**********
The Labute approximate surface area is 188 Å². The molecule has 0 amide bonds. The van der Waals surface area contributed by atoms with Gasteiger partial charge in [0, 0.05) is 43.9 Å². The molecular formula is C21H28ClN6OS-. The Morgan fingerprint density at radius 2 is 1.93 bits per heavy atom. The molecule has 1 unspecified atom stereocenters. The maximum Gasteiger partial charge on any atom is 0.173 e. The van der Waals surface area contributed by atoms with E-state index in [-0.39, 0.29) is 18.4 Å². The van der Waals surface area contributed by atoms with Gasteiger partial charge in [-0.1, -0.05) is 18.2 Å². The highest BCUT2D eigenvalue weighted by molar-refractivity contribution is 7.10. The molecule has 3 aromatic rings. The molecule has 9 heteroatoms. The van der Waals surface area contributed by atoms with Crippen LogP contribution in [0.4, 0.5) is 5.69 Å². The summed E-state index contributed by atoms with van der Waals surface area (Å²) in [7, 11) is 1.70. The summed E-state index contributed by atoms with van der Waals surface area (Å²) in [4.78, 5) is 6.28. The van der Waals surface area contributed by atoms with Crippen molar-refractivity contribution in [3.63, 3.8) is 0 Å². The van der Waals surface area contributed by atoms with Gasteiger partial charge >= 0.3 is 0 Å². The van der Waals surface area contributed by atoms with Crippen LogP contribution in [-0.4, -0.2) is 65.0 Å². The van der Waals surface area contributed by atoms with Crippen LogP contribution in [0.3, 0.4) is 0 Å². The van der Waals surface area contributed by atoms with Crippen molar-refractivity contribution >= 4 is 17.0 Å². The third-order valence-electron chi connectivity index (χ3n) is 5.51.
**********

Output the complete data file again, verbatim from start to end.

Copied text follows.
The Labute approximate surface area is 188 Å². The molecule has 0 amide bonds. The van der Waals surface area contributed by atoms with Gasteiger partial charge in [0, 0.05) is 43.9 Å². The molecular formula is C21H28ClN6OS-. The Morgan fingerprint density at radius 2 is 1.93 bits per heavy atom. The molecule has 1 unspecified atom stereocenters. The maximum Gasteiger partial charge on any atom is 0.173 e. The van der Waals surface area contributed by atoms with E-state index in [-0.39, 0.29) is 18.4 Å². The van der Waals surface area contributed by atoms with Gasteiger partial charge in [-0.1, -0.05) is 18.2 Å². The highest BCUT2D eigenvalue weighted by molar-refractivity contribution is 7.10. The molecule has 3 aromatic rings. The molecule has 9 heteroatoms. The van der Waals surface area contributed by atoms with Crippen LogP contribution in [0.4, 0.5) is 5.69 Å². The summed E-state index contributed by atoms with van der Waals surface area (Å²) in [7, 11) is 1.70. The summed E-state index contributed by atoms with van der Waals surface area (Å²) in [4.78, 5) is 6.28. The van der Waals surface area contributed by atoms with Crippen molar-refractivity contribution in [3.63, 3.8) is 0 Å². The van der Waals surface area contributed by atoms with Gasteiger partial charge >= 0.3 is 0 Å². The van der Waals surface area contributed by atoms with Crippen LogP contribution in [-0.4, -0.2) is 65.0 Å². The van der Waals surface area contributed by atoms with Crippen LogP contribution in [0.3, 0.4) is 0 Å². The van der Waals surface area contributed by atoms with Crippen molar-refractivity contribution >= 4 is 17.0 Å². The third-order valence-electron chi connectivity index (χ3n) is 5.51.